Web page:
Rescue teams with trained search dogs combed through destroyed homes and piles of debris on Monday (August 23) for dozens of people believed missing in Tennessee after record downpours and flash flooding left at least 21 dead over the weekend.
Humphreys County Emergency Management Agency said rescuers were going house to house and digging through rubble for about 40 people unaccounted for in the area, directly west of Nashville.
Video from the area showed homes caved in and cars wrecked by the floodwaters.
Authorities said five or six teams of rescuers were searching through the destruction, some using dogs trained to find people.
Tennessee Governor Bill Lee, a Republican, said late Sunday (August 22) he would request emergency assistance from the federal government in the next few days after an initial assessment.
President Joe Biden said federal emergency officials will coordinate with the state to offer assistance.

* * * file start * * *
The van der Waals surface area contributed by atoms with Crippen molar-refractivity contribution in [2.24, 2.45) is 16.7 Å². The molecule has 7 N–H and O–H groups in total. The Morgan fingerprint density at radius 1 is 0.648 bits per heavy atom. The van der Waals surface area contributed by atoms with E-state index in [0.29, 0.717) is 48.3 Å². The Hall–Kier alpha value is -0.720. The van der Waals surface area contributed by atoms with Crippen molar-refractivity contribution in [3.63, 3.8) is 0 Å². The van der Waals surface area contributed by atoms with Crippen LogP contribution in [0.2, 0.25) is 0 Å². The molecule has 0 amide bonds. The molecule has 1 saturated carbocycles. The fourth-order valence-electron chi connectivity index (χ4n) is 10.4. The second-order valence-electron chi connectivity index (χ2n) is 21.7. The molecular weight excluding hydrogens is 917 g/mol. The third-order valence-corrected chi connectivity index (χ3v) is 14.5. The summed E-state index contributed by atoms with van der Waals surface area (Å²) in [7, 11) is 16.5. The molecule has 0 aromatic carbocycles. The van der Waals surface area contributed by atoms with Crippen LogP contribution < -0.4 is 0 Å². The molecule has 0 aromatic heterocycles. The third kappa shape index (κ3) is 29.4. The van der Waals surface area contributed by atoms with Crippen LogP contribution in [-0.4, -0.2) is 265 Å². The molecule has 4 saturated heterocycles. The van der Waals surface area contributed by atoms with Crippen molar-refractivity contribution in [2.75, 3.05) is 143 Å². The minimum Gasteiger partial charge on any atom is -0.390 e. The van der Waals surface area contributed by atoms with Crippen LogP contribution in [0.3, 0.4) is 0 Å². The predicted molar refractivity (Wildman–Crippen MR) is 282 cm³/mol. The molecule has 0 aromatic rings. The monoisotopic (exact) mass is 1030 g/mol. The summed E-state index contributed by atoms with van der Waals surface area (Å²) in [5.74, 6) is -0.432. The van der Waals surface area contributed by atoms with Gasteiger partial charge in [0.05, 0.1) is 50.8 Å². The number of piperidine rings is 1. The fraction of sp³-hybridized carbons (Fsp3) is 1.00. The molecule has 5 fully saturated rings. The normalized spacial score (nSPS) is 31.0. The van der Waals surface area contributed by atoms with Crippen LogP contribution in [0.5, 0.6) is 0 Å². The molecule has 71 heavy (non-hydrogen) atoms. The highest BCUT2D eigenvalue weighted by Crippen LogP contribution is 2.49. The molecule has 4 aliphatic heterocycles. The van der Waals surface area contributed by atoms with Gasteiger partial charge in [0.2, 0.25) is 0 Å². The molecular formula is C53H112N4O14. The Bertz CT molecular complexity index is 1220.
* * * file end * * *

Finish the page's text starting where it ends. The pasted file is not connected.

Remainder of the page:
Record rainfall of up to 17 inches (43 cm) drenched some areas, sparking massive flooding on Saturday (August 21) afternoon and evening. Especially hard hit was the Humphreys County town of Waverly, about 55 miles (88 km) west of Nashville. Hundreds of homes were left uninhabitable.
Waverly Mayor Wallace Frazier told the Tennessean newspaper that those killed in the flooding ranged in age from babies to the elderly. The Washington Post, citing family members, reported that 7-month-old twins died after they were swept away from their parents’ arms.
(Production: Ashraf Fahim)